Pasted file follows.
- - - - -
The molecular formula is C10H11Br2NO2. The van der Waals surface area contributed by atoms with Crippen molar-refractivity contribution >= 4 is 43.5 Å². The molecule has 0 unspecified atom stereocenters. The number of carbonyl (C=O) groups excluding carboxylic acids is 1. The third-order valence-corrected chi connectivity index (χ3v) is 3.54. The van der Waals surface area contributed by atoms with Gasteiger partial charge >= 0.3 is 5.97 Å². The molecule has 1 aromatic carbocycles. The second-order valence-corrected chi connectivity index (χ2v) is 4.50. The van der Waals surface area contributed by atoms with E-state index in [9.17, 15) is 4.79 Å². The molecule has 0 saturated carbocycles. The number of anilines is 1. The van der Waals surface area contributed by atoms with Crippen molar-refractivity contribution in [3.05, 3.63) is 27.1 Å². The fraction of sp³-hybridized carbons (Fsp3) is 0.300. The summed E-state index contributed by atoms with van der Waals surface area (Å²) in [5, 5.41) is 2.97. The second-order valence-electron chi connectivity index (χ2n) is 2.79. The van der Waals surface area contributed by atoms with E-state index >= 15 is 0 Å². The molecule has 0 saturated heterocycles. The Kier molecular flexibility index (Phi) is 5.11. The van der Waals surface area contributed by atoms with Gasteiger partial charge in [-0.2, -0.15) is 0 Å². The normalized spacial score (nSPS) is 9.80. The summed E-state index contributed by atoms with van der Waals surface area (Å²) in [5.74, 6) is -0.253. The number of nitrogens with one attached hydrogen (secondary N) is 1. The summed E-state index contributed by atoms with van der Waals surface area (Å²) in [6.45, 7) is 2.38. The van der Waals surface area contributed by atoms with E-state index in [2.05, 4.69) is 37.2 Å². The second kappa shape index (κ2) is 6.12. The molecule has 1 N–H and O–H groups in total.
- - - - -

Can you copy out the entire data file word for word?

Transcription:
The molecular formula is C10H11Br2NO2. The van der Waals surface area contributed by atoms with Crippen molar-refractivity contribution >= 4 is 43.5 Å². The molecule has 0 unspecified atom stereocenters. The number of carbonyl (C=O) groups excluding carboxylic acids is 1. The third-order valence-corrected chi connectivity index (χ3v) is 3.54. The van der Waals surface area contributed by atoms with Gasteiger partial charge >= 0.3 is 5.97 Å². The molecule has 1 aromatic carbocycles. The second-order valence-corrected chi connectivity index (χ2v) is 4.50. The van der Waals surface area contributed by atoms with E-state index in [9.17, 15) is 4.79 Å². The molecule has 0 saturated carbocycles. The number of anilines is 1. The van der Waals surface area contributed by atoms with Crippen molar-refractivity contribution in [3.05, 3.63) is 27.1 Å². The fraction of sp³-hybridized carbons (Fsp3) is 0.300. The summed E-state index contributed by atoms with van der Waals surface area (Å²) in [5, 5.41) is 2.97. The second-order valence-electron chi connectivity index (χ2n) is 2.79. The van der Waals surface area contributed by atoms with E-state index >= 15 is 0 Å². The molecule has 0 saturated heterocycles. The Kier molecular flexibility index (Phi) is 5.11. The van der Waals surface area contributed by atoms with Gasteiger partial charge in [-0.2, -0.15) is 0 Å². The normalized spacial score (nSPS) is 9.80. The summed E-state index contributed by atoms with van der Waals surface area (Å²) in [5.74, 6) is -0.253. The number of nitrogens with one attached hydrogen (secondary N) is 1. The summed E-state index contributed by atoms with van der Waals surface area (Å²) in [6.45, 7) is 2.38. The van der Waals surface area contributed by atoms with E-state index in [2.05, 4.69) is 37.2 Å². The second kappa shape index (κ2) is 6.12. The molecule has 1 N–H and O–H groups in total.